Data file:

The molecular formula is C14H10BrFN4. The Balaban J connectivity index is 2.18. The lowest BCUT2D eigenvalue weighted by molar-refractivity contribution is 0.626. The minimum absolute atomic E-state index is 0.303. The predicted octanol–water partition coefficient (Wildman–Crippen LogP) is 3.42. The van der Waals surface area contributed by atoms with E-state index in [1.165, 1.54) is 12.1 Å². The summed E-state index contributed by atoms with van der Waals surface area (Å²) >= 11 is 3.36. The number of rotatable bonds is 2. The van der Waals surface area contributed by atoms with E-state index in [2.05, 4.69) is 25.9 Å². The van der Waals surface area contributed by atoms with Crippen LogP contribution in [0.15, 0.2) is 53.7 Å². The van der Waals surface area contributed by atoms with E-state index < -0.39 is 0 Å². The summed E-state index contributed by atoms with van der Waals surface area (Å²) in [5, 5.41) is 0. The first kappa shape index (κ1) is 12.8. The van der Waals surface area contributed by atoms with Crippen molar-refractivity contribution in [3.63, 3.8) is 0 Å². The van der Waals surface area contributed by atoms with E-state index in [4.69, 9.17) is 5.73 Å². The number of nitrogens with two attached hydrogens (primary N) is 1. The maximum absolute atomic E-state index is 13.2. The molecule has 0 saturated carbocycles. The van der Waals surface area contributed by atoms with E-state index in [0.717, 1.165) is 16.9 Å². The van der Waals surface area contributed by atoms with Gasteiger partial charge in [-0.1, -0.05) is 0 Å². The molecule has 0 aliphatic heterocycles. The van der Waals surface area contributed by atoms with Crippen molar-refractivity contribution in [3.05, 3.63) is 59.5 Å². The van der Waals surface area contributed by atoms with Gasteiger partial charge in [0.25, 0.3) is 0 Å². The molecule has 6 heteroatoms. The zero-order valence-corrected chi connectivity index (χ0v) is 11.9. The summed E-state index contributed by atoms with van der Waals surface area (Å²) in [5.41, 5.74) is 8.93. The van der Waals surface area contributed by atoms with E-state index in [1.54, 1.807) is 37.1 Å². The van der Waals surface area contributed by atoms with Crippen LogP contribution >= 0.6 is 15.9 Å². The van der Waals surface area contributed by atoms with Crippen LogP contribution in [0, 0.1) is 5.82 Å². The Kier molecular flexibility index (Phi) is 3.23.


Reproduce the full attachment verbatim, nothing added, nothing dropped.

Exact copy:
The molecular formula is C14H10BrFN4. The Balaban J connectivity index is 2.18. The lowest BCUT2D eigenvalue weighted by molar-refractivity contribution is 0.626. The minimum absolute atomic E-state index is 0.303. The predicted octanol–water partition coefficient (Wildman–Crippen LogP) is 3.42. The van der Waals surface area contributed by atoms with E-state index in [1.165, 1.54) is 12.1 Å². The summed E-state index contributed by atoms with van der Waals surface area (Å²) >= 11 is 3.36. The number of rotatable bonds is 2. The van der Waals surface area contributed by atoms with E-state index in [2.05, 4.69) is 25.9 Å². The van der Waals surface area contributed by atoms with Crippen LogP contribution in [0.15, 0.2) is 53.7 Å². The van der Waals surface area contributed by atoms with E-state index < -0.39 is 0 Å². The summed E-state index contributed by atoms with van der Waals surface area (Å²) in [5, 5.41) is 0. The first kappa shape index (κ1) is 12.8. The van der Waals surface area contributed by atoms with Crippen molar-refractivity contribution in [3.63, 3.8) is 0 Å². The van der Waals surface area contributed by atoms with E-state index in [4.69, 9.17) is 5.73 Å². The number of nitrogens with two attached hydrogens (primary N) is 1. The maximum absolute atomic E-state index is 13.2. The molecule has 0 saturated carbocycles. The van der Waals surface area contributed by atoms with E-state index in [0.717, 1.165) is 16.9 Å². The van der Waals surface area contributed by atoms with Gasteiger partial charge in [-0.1, -0.05) is 0 Å². The molecule has 0 aliphatic heterocycles. The van der Waals surface area contributed by atoms with Crippen molar-refractivity contribution in [3.05, 3.63) is 59.5 Å². The van der Waals surface area contributed by atoms with Gasteiger partial charge in [0.25, 0.3) is 0 Å². The molecule has 6 heteroatoms. The zero-order valence-corrected chi connectivity index (χ0v) is 11.9. The summed E-state index contributed by atoms with van der Waals surface area (Å²) in [5.41, 5.74) is 8.93. The van der Waals surface area contributed by atoms with E-state index in [1.54, 1.807) is 37.1 Å². The van der Waals surface area contributed by atoms with Crippen LogP contribution >= 0.6 is 15.9 Å². The van der Waals surface area contributed by atoms with Crippen LogP contribution in [0, 0.1) is 5.82 Å². The Kier molecular flexibility index (Phi) is 3.23.